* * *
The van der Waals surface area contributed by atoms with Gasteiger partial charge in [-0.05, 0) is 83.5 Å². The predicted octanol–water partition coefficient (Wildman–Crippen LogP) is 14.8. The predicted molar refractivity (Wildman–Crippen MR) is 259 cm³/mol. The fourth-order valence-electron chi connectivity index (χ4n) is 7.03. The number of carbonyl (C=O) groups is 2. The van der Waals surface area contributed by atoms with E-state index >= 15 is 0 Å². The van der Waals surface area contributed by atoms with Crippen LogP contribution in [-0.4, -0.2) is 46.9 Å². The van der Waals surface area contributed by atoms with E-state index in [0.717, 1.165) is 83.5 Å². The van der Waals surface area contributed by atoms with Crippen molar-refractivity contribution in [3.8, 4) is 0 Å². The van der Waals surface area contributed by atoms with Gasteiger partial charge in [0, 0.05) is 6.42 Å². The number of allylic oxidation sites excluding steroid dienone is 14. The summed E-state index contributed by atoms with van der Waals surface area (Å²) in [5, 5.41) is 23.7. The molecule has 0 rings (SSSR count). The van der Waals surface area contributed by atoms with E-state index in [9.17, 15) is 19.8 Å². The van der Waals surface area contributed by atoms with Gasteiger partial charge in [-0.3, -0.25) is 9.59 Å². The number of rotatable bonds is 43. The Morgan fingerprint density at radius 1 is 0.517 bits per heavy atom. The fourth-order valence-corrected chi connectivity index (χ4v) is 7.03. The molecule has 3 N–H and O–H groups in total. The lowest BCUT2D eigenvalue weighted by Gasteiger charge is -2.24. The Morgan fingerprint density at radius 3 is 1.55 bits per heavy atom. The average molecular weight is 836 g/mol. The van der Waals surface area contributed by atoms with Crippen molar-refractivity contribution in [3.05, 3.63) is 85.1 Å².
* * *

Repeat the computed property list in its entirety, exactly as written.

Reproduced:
The van der Waals surface area contributed by atoms with Gasteiger partial charge in [-0.05, 0) is 83.5 Å². The predicted octanol–water partition coefficient (Wildman–Crippen LogP) is 14.8. The predicted molar refractivity (Wildman–Crippen MR) is 259 cm³/mol. The fourth-order valence-electron chi connectivity index (χ4n) is 7.03. The number of carbonyl (C=O) groups is 2. The van der Waals surface area contributed by atoms with E-state index >= 15 is 0 Å². The van der Waals surface area contributed by atoms with Crippen LogP contribution in [-0.4, -0.2) is 46.9 Å². The van der Waals surface area contributed by atoms with E-state index in [0.717, 1.165) is 83.5 Å². The van der Waals surface area contributed by atoms with Crippen molar-refractivity contribution in [3.8, 4) is 0 Å². The van der Waals surface area contributed by atoms with Gasteiger partial charge in [0, 0.05) is 6.42 Å². The number of allylic oxidation sites excluding steroid dienone is 14. The summed E-state index contributed by atoms with van der Waals surface area (Å²) in [5, 5.41) is 23.7. The molecule has 0 rings (SSSR count). The van der Waals surface area contributed by atoms with E-state index in [9.17, 15) is 19.8 Å². The van der Waals surface area contributed by atoms with Gasteiger partial charge in [-0.3, -0.25) is 9.59 Å². The number of rotatable bonds is 43. The Morgan fingerprint density at radius 1 is 0.517 bits per heavy atom. The fourth-order valence-corrected chi connectivity index (χ4v) is 7.03. The molecule has 3 N–H and O–H groups in total. The lowest BCUT2D eigenvalue weighted by Gasteiger charge is -2.24. The Morgan fingerprint density at radius 3 is 1.55 bits per heavy atom. The average molecular weight is 836 g/mol. The van der Waals surface area contributed by atoms with Crippen molar-refractivity contribution in [3.05, 3.63) is 85.1 Å².